A Tale of Two Cities

February 1, 2007

Albany -- Some critics say downtown redevelopment  has stalled, but there's no arguing the area has gone through a major transformation. In the last seven years, Albany Tomorrow Incorporated oversaw more than a dozen projects worth more than $115 million.

A series of new projects will start this year, but nearly all that money is flowing to one side of the river. Is that A Tale of Two Cities?

Go to downtown Albany most any day, and you'll see people walking in Riverfront Park, Visiting the Flint Riverquarium, and staying at the Hilton Garden Inn. All those fairly recent developments have one thing in common. They're on the west side of the River.

That fact isn't lost on Gordon Hall. "There isn't enough thought goes into this side of town." For 18-years he's served up burgers and fish, and his famous secret recipe punch at Shabazz Fish Supreme just east of the Flint River."The struggle goes on."

Don't get him wrong. Hall thinks the development on the west side is great. "I agree with what has happened downtown." It's even helped his business a little. "Even with the park being there, I think east Albany businesses get some trickle of a benefit from it, with people having to pass us to go there."

But Hall believes east Albany is ignored.  "There's not enough focus has been placed in east Albany so that this part of town can have that look of the other parts of town."

The look certainly is different. Cross the Broad Avenue Bridge and you see graffiti, trash, vacant lots. Even the man who guided all that Westside development agrees the eastside needs more attention. "East Albany is certainly deserving and in need of more planned activities and planned development."

But outgoing ATI President Tommy Chatmon insists the city is moving in the right direction.  "You wish everybody could be in all the meetings and hear all the great plans of what it's going to be five years from now."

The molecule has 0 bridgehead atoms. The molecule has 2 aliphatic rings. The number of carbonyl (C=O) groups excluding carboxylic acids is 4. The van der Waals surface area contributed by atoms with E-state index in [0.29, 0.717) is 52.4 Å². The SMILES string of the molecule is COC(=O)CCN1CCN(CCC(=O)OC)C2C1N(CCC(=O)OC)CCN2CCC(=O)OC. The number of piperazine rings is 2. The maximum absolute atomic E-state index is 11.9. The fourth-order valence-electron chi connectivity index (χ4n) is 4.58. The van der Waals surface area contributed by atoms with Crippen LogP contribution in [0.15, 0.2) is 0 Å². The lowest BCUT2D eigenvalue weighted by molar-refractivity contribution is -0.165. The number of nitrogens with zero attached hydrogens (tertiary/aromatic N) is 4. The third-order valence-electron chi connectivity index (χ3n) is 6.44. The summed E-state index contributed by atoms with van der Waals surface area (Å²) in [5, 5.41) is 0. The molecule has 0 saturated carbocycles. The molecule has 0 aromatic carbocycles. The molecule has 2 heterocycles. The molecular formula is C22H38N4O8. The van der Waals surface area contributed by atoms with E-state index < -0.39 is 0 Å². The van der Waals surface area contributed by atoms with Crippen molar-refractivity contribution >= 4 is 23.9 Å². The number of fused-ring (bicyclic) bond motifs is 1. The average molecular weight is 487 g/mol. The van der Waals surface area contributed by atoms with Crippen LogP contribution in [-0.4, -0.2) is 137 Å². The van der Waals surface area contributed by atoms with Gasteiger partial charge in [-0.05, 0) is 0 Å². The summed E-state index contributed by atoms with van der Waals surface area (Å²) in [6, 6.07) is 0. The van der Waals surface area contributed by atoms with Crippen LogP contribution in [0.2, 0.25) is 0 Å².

After focusing on projects to keep workers downtown, Like the new police headquarters, Then on amenities like the Riverquarium, ATI is now working on plans to bring people downtown to live.

And east Albany could jumpstart that effort. "Phase one would bring in about 150 condos." It's still in development, But Chatmon gave us a first look at a project called Flintridge Lofts. "It would be the most significant private investment in that area that close to the river in east Albany that we have seen."

The project would be built on this vacant land overlooking the river directly across from the Hilton Garden Inn and the planned Ray Charles Plaza. "Flintridge Lofts is going to be really a stimulus over there," said Chatmon.

It would include retail space on the first floor, Then four stories of upscale loft condos. The design phase should be finished in a couple of months, then ATI will work with the developer to get funding. "I think we'll know within six months exactly when Flintridge Lofts can come about."

That's not the only plan on the drawing board for east Albany. Looking at map the long range riverfront master plan adopted in 1999 includes an extensive system of trails and parks east of the river, But it could be several years before those are built.

Gordon Hall doesn't want to wait that long. "A facelift in itself would create a positive image for east Albany." He thinks better sidewalks and street lighting on the main eastside thoroughfares heading across the river would help current business owners and encourage others. 

 "The people with thoughts of going into business would say this area looks real good. I can locate a business right on Broad here," says Hall. And that could help both sides of the river grow, Turning a tale of two cities into one success story of a united downtown Albany.    

Again, That Flintridge Lofts project isn't a done deal yet, But it would be about a $21 million project. A similar development on the west bank of the river is also in its early stages.